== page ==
RRC ID 47750
Author Nakai Y, Nakajima K, Robert J, Yaoita Y.
Title Ouro proteins are not essential to tail regression during Xenopus tropicalis metamorphosis.
Journal Genes Cells
Abstract Tail regression is one of the most prominent transformations observed during anuran metamorphosis. A tadpole tail that is twice as long as the tadpole trunk nearly disappears within 3 days in Xenopus tropicalis. Several years ago, it was proposed that this phenomenon is driven by an immunological rejection of larval-skin-specific antigens, Ouro proteins. We generated ouro-knockout tadpoles using the TALEN method to reexamine this immunological rejection model. Both the ouro1- and ouro2-knockout tadpoles expressed a very low level of mRNA transcribed from a targeted ouro gene, an undetectable level of Ouro protein encoded by a target gene and a scarcely detectable level of the other Ouro protein from the untargeted ouro gene in tail skin. Furthermore, congenital athymic frogs were produced by Foxn1 gene modification. Flow cytometry analysis showed that mutant frogs lacked splenic CD8(+) T cells, which play a major role in cytotoxic reaction. Furthermore, T-cell-dependent skin allograft rejection was dramatically impaired in mutant frogs. None of the knockout tadpoles showed any significant delay in the process of tail shortening during the climax of metamorphosis, which shows that Ouro proteins are not essential to tail regression at least in Xenopus tropicalis and argues against the immunological rejection model.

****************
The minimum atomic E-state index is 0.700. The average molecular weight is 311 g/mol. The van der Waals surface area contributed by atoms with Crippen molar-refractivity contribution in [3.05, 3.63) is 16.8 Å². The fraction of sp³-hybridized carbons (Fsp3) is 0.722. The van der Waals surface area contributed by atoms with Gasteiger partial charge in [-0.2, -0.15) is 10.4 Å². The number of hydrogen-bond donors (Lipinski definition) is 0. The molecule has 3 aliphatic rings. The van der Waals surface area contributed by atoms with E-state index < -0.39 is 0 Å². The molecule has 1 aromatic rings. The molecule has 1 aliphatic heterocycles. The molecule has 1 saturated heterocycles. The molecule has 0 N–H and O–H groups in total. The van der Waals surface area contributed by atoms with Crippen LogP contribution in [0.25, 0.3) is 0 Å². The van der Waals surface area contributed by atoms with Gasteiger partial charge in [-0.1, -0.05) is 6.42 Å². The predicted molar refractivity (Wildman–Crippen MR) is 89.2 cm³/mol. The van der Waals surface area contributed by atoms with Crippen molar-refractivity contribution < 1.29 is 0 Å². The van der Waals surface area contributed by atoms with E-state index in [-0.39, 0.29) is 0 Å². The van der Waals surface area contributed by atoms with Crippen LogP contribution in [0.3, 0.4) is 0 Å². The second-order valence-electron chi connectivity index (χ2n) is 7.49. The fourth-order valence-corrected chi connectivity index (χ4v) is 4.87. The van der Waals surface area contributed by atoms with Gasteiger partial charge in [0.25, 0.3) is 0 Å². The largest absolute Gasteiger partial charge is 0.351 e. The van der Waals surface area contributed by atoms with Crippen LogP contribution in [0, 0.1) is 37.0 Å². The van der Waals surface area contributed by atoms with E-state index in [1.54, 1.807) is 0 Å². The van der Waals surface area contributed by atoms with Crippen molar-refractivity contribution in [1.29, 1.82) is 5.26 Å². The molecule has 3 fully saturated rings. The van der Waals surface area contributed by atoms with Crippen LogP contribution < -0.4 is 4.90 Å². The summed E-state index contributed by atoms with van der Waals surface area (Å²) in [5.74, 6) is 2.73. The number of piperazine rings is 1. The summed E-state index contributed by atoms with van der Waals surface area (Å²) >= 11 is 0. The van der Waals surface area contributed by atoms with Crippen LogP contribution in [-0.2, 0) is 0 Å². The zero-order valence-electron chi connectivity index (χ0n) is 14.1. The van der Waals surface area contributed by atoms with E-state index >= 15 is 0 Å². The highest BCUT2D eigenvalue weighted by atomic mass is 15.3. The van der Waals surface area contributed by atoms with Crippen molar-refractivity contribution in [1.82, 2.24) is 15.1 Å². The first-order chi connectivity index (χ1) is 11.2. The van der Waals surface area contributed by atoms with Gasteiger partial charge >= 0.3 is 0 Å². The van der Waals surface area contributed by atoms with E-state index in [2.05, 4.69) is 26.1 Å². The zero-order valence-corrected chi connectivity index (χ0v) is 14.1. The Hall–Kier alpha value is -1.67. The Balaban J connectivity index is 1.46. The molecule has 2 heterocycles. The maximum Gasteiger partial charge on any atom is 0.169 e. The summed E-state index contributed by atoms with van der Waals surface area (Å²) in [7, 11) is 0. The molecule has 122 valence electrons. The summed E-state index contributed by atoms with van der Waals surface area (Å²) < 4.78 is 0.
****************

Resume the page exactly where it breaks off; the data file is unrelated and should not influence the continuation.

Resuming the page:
Volume 21(3)
Pages 275-86
Published 2016-3-1
DOI 10.1111/gtc.12337
PMID 26847415
PMC PMC4789143
MeSH Animals CD8-Positive T-Lymphocytes / metabolism Forkhead Transcription Factors / genetics Forkhead Transcription Factors / metabolism Gene Expression Regulation, Developmental Keratins / genetics Keratins / metabolism* Metamorphosis, Biological / genetics* Thymus Gland / cytology Thymus Gland / metabolism Xenopus Xenopus Proteins / genetics Xenopus Proteins / metabolism*
IF 1.655
Times Cited 7
Clawed frogs / Newts X. tropicalis